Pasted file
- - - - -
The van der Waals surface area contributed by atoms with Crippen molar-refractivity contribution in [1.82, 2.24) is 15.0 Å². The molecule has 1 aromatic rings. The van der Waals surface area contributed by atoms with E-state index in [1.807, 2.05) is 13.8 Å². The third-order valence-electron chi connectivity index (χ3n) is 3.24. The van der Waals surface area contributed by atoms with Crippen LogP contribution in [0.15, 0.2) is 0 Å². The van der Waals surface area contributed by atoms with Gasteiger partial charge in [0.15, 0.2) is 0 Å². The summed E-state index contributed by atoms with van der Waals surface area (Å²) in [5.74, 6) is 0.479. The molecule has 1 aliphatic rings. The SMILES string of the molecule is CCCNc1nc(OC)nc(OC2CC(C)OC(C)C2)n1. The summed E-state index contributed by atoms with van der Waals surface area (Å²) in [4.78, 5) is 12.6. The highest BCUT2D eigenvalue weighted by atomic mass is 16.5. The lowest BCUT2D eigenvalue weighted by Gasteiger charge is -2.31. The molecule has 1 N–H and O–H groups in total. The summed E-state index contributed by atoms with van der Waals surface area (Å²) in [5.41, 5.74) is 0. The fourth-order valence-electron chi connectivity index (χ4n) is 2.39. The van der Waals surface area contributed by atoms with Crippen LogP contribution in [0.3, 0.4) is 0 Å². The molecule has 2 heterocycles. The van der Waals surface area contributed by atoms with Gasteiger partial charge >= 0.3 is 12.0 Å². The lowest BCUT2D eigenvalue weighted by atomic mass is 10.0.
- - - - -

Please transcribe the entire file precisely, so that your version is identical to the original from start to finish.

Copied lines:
The van der Waals surface area contributed by atoms with Crippen molar-refractivity contribution in [1.82, 2.24) is 15.0 Å². The molecule has 1 aromatic rings. The van der Waals surface area contributed by atoms with E-state index in [1.807, 2.05) is 13.8 Å². The third-order valence-electron chi connectivity index (χ3n) is 3.24. The van der Waals surface area contributed by atoms with Crippen LogP contribution in [0.15, 0.2) is 0 Å². The van der Waals surface area contributed by atoms with Gasteiger partial charge in [0.15, 0.2) is 0 Å². The summed E-state index contributed by atoms with van der Waals surface area (Å²) in [5.74, 6) is 0.479. The molecule has 1 aliphatic rings. The SMILES string of the molecule is CCCNc1nc(OC)nc(OC2CC(C)OC(C)C2)n1. The summed E-state index contributed by atoms with van der Waals surface area (Å²) in [4.78, 5) is 12.6. The highest BCUT2D eigenvalue weighted by atomic mass is 16.5. The lowest BCUT2D eigenvalue weighted by Gasteiger charge is -2.31. The molecule has 1 N–H and O–H groups in total. The summed E-state index contributed by atoms with van der Waals surface area (Å²) in [5.41, 5.74) is 0. The fourth-order valence-electron chi connectivity index (χ4n) is 2.39. The van der Waals surface area contributed by atoms with Crippen LogP contribution in [0.3, 0.4) is 0 Å². The molecule has 2 heterocycles. The van der Waals surface area contributed by atoms with Gasteiger partial charge >= 0.3 is 12.0 Å². The lowest BCUT2D eigenvalue weighted by atomic mass is 10.0.